Study: Rituximab Better Than MMF, Azathioprine in Preventing Relapses
Rituximab worked better than other treatments at preventing relapses in people with neuromyelitis optica spectrum disorder (NMOSD) who have antibodies against aquaporin-4 (AQP-4), according to a recent Chinese report.
As a first-line therapy for the autoimmune disease, Rituximab outperformed both azathioprine and mycophenolate mofetil (MMF) in relapse prevention, the analysis showed.
Notably, while most reported treatment side effects were mild or moderate in severity, azathioprine was associated with a higher incidence of adverse events compared with rituximab or MMF.
“[Rituximab] is superior to AZA [azathioprine] and MMF as [an] initial treatment to reduce the risk of relapse,” the researchers wrote, adding that it is “better tolerated than AZA in Chinese patients with AQP4 antibody-positive NMOSD.”
Delaying or preventing disease attacks is the primary goal of NMOSD treatment. Azathioprine, MMF (sold as CellCept) and rituximab (sold as Rituxan and others) are three commonly prescribed treatments for this purpose. But according to researchers, “data regarding the efficacy and safety of currently widely available preventive therapies … are needed.”
To explore which treatment may be the most effective at preventing relapses, the team retrospectively evaluated the safety and efficacy of the three therapies among 353 NMOSD patients who were treated at several centers across China.
In most NMOSD cases — about 70% — patients have antibodies against AQP4, a water channel protein, that are thought to contribute to the disease. All participants in this study had anti-AQP4 antibodies.
Overall, as a first-line treatment, 167 received azathioprine, 131 were prescribed MMF, and 55 were given rituximab.
Baseline characteristics between the three groups were similar, with most patients being female (84.7–94.5% per group). Patients in the rituximab group had a younger age of disease onset — 29 years compared with 37.5 for azathioprine and 38.5 for MMF — and also were less often receiving concurrent corticosteroid treatment.
Azathioprine and MMF were given as oral therapies. Azathioprine was taken as a 50 mg tablet two to three times per day. MMF was given at a dose of 500–1,000 mg twice per day.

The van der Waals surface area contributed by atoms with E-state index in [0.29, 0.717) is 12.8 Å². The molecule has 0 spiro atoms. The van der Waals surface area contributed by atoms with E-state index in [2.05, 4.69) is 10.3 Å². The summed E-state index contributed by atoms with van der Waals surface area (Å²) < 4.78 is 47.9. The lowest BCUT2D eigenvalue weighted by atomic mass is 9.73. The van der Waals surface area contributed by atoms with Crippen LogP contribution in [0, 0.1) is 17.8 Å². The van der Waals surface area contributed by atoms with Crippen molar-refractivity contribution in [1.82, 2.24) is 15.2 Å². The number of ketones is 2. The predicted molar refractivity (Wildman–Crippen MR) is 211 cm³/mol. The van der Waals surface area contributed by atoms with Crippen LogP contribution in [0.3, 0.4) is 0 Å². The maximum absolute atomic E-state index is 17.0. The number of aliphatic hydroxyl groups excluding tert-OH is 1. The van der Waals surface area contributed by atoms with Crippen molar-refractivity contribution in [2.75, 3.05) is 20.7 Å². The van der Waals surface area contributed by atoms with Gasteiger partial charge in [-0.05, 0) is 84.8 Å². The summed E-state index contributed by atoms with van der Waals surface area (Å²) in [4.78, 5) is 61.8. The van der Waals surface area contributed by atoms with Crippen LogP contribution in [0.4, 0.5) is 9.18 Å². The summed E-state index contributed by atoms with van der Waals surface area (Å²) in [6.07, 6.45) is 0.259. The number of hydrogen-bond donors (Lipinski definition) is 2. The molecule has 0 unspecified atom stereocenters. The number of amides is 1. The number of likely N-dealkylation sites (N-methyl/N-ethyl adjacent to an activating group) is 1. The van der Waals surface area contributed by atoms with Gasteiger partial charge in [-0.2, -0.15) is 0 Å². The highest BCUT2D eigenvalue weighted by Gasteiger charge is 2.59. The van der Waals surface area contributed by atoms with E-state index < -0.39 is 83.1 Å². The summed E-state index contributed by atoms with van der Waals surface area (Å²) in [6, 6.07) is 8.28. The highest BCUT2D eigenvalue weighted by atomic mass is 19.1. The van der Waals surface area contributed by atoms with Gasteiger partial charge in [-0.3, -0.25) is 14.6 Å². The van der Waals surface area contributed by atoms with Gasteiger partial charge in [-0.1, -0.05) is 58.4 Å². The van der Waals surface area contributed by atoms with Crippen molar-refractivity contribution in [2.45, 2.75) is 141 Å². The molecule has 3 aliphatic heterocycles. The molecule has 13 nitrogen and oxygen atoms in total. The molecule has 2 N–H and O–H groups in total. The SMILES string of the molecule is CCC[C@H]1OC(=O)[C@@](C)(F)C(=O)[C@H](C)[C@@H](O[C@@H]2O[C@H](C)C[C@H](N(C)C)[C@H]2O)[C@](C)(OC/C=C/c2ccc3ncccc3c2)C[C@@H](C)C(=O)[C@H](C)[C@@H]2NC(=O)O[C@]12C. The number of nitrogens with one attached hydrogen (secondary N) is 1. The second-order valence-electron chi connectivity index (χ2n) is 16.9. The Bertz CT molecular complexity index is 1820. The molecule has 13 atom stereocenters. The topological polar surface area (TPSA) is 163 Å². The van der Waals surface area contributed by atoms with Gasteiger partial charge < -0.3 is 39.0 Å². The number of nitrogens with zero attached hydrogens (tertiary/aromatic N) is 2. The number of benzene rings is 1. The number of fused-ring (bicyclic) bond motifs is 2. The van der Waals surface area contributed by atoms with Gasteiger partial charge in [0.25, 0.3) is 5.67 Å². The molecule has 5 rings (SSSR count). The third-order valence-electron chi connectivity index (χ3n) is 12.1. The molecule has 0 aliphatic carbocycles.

An intravenous or into-the-vein therapy, rituximab was delivered at 100 mg on day one, followed by 500 mg on day two. A 500 mg infusion then was scheduled for once every six months thereafter. This is a lower dose than has been evaluated in previous studies, the team noted.
Regarding the dosage, the researchers noted that studies of rituximab in NMOSD have not used consistent regimens, and many implemented strategies used for treating lymphoma. “This reduced dosage regimen,” they wrote, “has advantages in terms of cost as well as balancing efficacy and safety.”
The treatments’ safety and efficacy were monitored over a median follow-up time of 30.3 months (about 2.5 years). Of note, the median follow-up time in the azathioprine group was longer than in the other two groups (41.3 months; about 3.5 years).
Among all participants, the one-year relapse-free rate was 89.3%, and the three-year relapse-free rate was 71.4%. Annual relapse rates declined significantly in all three groups. Specifically, relapses declined by 93.1% with azathioprine, 92.2% with MMF, and 95.6% with rituximab.
In a statistical analysis accounting for factors such as age at disease onset, sex, relapse rate before treatment, and disease duration, the results showed that rituximab significantly lowered the risk of relapse compared with the other two treatments.
No significant changes in disability, as measured with the Expanded Disability Status Scale (EDSS), were observed in the rituximab group, with slight increases — indicating worsening disability — observed in the other two groups.
Throughout follow-up, 56.6% of people maintained their treatment’s use. Compared with rituximab, azathioprine-treated patients were more likely to stop treatment. Overall, the most common reason for stopping treatment was the occurrence of adverse events (19.2%). Other reasons included fear of side effects (14.4%), breakthrough relapses (8.2%), cost (5.9%), and a wish to become pregnant (1.1%).
More patients in the azathioprine group reported adverse events than in the other two groups. Consistently, adverse events were the most common reason for stopping treatment in that group (39.7%), whereas reasons other than adverse events or relapses were the most common among rituximab (28.2%) and MMF (22.2%) patients.
Most reported adverse events were mild or moderate. Patients who received azathioprine were more likely to have low white blood cell (immune cell) counts than in the other two groups, whereas increased levels of liver enzymes and hair loss were more likely with azathioprine or MMF compared with rituximab.
Azathioprine-induced changes in low white-cell counts are known to be higher among Asians than Caucasians, and this finding may not be generalizable across all ethnicities, the team noted.
The incidence of infections was not statistically different across the three groups: 9.1% for rituximab, 5.4% for azathioprine, and 3.1% for MMF. Similarly, severe infections were comparable: 5.5% for rituximab, 2.4% for azathioprine, and 0.8% for MMF. The most common types of infection in all patients were respiratory, urinary tract, and herpes zoster, all of which resolved with treatment.
Injection-related reactions were reported in 18.2% of rituximab-treated patients, all of which were transient and mild.
“In conclusion, our study provides … evidence that for patients with AQP4-antibody-positive NMOSD, [rituximab] is superior to AZA and MMF in delaying relapse and better tolerated than AZA,” the researchers wrote.